The Summer Book Club

I joined a summer reading club at the invitation of my dear friend Misch, who is a librarian by profession. The club is made up almost entirely of librarians and other folk who make a living from words or books, a category that occasionally includes me. This is the second summer I’ve participated, and it’s a lot of fun–even if it is entirely online. This is a club for people who looked forward to writing book reports in school. And HERE is my first entry:

Review #1: Early Pleasures: Tales from a Biologist’s Garden by Roger B. Swain

Published 1978 (mine is from 1981)    ~    ISBN # 0-684-166657-7    ~    188 pages    ~    Challenge book #1

I really liked this book. It has 21 short chapters, each devoted to a specific garden or wildlife phenomenon. Like parsnips.

The main worry I always have about nonfiction books is that they will be dry, boring, too-clinical, etc. This one struck the perfect balance between informative and entertaining, with lots of slightly folksy anecdotes and observations. Some chapters, like “White Life”, lean a little heavier on the biology aspect…which led me to read them slightly less attentively than the chapters with more personality. All, however, were enjoyable.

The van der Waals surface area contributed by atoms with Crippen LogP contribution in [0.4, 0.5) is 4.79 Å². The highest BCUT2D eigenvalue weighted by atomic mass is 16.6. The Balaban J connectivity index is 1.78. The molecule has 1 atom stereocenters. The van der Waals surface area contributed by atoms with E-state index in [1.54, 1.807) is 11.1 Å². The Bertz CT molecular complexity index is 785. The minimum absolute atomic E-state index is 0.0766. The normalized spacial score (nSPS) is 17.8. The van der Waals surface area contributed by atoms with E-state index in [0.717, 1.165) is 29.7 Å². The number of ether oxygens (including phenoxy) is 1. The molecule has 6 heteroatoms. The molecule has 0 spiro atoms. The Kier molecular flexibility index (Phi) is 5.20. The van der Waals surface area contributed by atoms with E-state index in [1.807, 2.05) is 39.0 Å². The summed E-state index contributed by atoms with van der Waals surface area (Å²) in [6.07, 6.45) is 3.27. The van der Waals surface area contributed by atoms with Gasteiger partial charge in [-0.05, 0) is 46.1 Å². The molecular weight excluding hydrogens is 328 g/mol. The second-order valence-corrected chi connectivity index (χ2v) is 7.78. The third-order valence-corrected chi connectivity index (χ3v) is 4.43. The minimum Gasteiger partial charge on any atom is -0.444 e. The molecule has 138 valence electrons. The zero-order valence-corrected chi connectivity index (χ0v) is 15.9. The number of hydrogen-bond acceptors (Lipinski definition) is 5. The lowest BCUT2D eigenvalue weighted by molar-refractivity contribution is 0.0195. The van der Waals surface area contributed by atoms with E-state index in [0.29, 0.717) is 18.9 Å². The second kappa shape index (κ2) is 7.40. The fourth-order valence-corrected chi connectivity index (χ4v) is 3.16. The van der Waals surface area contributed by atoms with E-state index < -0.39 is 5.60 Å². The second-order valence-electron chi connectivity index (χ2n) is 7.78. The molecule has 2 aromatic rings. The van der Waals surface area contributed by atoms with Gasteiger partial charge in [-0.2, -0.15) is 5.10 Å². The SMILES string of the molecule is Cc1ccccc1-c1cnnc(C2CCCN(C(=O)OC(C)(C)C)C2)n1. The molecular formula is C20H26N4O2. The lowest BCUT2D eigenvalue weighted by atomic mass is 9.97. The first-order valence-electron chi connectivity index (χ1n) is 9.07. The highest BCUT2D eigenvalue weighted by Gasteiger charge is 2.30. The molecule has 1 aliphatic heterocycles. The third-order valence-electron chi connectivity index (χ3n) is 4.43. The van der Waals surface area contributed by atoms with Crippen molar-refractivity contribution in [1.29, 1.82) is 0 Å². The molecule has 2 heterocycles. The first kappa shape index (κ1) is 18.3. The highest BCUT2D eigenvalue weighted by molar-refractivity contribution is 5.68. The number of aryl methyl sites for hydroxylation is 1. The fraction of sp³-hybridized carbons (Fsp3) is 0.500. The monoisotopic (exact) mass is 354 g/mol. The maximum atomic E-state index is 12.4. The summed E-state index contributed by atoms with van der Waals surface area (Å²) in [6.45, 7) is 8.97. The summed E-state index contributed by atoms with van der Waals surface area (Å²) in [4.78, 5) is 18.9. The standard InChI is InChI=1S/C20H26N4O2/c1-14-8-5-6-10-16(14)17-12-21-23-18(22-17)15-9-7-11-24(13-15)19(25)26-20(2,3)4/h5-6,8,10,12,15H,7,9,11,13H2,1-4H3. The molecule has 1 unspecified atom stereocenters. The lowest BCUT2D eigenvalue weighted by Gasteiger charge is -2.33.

I liked the self-reliant tilt of “Time, Energy and Maple Syrup”, which also showed up in “The Attraction of Wild Bees” and “The Cultured Cabbage”. Making maple syrup is just the type of thing I would do, so I felt a kinship to Mr. Swain. He reminded me a bit of Barbara Kingsolver at times, as they both have writings that intertwine science with humanity.

In “Salting the Earth” and “The Squirrel and the Fruitcake”, Swain portrayed some challenges to agriculture and horticulture that are due (at least in part) to the choices of mankind. The possible solutions he suggests are both amusing and realistic.

The chapters of the book follow the cycle of nature, beginning in late winter/early spring and wrapping up just after the Christmas mistletoe. My favorite chapter of all was the final: “Ex Familia”. In this chapter, Swain looks with honesty at all the ecological challenges we face and presents his own optimistic point of view. I won’t spoil it, but…it made me feel better.


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